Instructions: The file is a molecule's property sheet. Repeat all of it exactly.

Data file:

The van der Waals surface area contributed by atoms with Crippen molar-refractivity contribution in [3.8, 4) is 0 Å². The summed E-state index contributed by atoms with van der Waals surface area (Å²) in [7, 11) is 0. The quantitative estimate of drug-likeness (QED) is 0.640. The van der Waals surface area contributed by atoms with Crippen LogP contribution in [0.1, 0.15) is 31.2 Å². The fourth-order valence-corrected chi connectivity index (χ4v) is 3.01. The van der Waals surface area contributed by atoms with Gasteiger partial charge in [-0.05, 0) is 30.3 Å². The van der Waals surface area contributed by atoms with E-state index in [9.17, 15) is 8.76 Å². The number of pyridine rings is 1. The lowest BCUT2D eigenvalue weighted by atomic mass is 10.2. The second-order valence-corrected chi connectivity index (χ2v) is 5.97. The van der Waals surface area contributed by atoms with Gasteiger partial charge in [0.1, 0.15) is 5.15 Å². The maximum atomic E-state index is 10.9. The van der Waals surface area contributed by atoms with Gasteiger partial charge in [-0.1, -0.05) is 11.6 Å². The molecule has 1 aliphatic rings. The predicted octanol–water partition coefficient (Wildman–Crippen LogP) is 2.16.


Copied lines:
The van der Waals surface area contributed by atoms with Crippen molar-refractivity contribution in [3.8, 4) is 0 Å². The summed E-state index contributed by atoms with van der Waals surface area (Å²) in [7, 11) is 0. The quantitative estimate of drug-likeness (QED) is 0.640. The van der Waals surface area contributed by atoms with Crippen LogP contribution in [0.1, 0.15) is 31.2 Å². The fourth-order valence-corrected chi connectivity index (χ4v) is 3.01. The van der Waals surface area contributed by atoms with Gasteiger partial charge in [-0.05, 0) is 30.3 Å². The van der Waals surface area contributed by atoms with E-state index in [9.17, 15) is 8.76 Å². The number of pyridine rings is 1. The lowest BCUT2D eigenvalue weighted by atomic mass is 10.2. The second-order valence-corrected chi connectivity index (χ2v) is 5.97. The van der Waals surface area contributed by atoms with Gasteiger partial charge in [0.1, 0.15) is 5.15 Å². The maximum atomic E-state index is 10.9. The van der Waals surface area contributed by atoms with Gasteiger partial charge in [-0.1, -0.05) is 11.6 Å². The molecule has 1 aliphatic rings. The predicted octanol–water partition coefficient (Wildman–Crippen LogP) is 2.16.